I used to have stars in my eyes on this kind of thing but out of the 69 or 70 cars I've owned (!) I've only made money on 2 of them.
This deserves a story. Did you buy cars every 2 months, or have you been around since the 1600s?

Paul I noticed your age is 1337, did you know Forcus back in your college days?

jrhampt

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Re: midlife crisis, husband wants pony (oops, I meant car)
« Reply #19 on: December 19, 2012, 07:22:06 AM »
To put it in context of our particular situation, the cost of the car is 1 % of our net worth.. (that doesn't sound so bad) , but close to two month of savings at our current saving rate (ouch) .  Suprised at how many people were mostly positive. 

I generally exempt myself from these kinds of conversations since I have absolutely no concept of cars as anything other than transportation devices; that's why I haven't commented so far.  However, two months of savings sounds pretty hefty if you put it in those terms...I would probably pass on any luxury that big in favor of adding to my stash.  I also have a strong aversion to buying anything which incurs ongoing costs.  But then again, my weakness is travel, and I have been known to spend nearly a month's savings on travel.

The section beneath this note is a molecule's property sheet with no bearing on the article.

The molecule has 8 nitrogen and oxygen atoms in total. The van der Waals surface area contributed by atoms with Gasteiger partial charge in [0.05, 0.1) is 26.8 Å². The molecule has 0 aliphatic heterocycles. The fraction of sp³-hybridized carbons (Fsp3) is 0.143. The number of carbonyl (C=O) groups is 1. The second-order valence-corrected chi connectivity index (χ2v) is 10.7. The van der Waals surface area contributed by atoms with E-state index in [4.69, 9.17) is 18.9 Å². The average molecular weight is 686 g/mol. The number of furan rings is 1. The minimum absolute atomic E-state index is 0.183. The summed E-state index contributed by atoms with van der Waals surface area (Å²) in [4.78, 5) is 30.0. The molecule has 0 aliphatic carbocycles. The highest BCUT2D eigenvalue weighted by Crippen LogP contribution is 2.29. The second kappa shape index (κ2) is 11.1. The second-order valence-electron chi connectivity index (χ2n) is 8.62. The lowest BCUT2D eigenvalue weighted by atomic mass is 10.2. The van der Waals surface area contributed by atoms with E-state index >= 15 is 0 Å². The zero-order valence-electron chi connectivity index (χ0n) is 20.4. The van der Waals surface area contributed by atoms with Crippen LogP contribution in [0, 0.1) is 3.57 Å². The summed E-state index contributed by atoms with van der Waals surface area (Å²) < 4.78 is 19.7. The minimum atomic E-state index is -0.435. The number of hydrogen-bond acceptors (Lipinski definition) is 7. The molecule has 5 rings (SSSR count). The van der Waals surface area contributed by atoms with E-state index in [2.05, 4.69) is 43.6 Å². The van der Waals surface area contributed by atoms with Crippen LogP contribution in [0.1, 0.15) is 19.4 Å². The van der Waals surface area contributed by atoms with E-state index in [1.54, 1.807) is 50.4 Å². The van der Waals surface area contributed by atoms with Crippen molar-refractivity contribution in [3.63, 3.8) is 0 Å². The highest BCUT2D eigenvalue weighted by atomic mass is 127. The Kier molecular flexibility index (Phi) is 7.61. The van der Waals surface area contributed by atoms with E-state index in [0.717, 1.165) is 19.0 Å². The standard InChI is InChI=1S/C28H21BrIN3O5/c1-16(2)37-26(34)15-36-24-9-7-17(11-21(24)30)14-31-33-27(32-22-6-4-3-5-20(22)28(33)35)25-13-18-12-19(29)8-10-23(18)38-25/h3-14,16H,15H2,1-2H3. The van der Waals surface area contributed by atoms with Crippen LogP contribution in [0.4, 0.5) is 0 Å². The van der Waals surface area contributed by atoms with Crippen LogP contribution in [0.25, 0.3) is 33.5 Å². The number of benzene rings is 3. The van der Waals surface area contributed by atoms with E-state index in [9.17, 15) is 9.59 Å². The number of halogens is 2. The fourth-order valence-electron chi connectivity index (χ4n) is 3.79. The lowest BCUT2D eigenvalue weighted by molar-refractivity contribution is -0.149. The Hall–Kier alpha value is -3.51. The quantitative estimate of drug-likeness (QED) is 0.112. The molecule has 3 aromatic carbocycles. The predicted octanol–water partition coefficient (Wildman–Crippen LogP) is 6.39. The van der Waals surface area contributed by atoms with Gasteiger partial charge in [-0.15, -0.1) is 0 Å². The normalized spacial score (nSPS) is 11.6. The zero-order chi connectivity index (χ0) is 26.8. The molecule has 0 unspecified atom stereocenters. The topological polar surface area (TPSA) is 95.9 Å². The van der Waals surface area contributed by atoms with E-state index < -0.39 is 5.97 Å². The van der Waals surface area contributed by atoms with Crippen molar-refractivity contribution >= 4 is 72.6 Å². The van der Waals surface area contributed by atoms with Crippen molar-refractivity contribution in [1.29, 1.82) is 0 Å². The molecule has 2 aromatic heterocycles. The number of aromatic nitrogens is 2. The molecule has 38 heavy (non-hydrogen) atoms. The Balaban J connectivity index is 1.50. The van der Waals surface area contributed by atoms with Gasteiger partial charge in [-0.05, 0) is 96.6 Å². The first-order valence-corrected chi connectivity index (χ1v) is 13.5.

Forcus

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Re: midlife crisis, husband wants pony (oops, I meant car)
« Reply #20 on: December 19, 2012, 07:45:27 AM »
I used to have stars in my eyes on this kind of thing but out of the 69 or 70 cars I've owned (!) I've only made money on 2 of them.
This deserves a story. Did you buy cars every 2 months, or have you been around since the 1600s?

No, I am only 31. I had a serious habit of grabbing deals on collector-type cars. I was up to 13 at once at one time. It was a sickness and I am now reformed!

thurston howell iv

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Re: midlife crisis, husband wants pony (oops, I meant car)
« Reply #21 on: December 20, 2012, 11:49:55 AM »
These "ponies" are my anti-mustachian weakness... Actually have more like a stable... (I know, I know, I'm working on thinning the herd).

As for this VW... I say if DH can fix it and you can get it cheap. Why not?  VW's are cheap to repair, cheap to maintain and since they made a million or so, there's plenty of support out there... I don't know that I'd go all out in a full resto- remember there's lots of these cars out there- so the value might not be there. Just make it reliable, drive it around and enjoy. Then turn around and sell it for a small profit and find the next project.

The key to the car game is buying it right... (ie: completed value vs. price to buy, fix and make presentable enough to sell)

Only times, I've ever lost money was when I dealt with a dealer.

BTW if you decide to sell the airstream let me know. We always wanted one... :)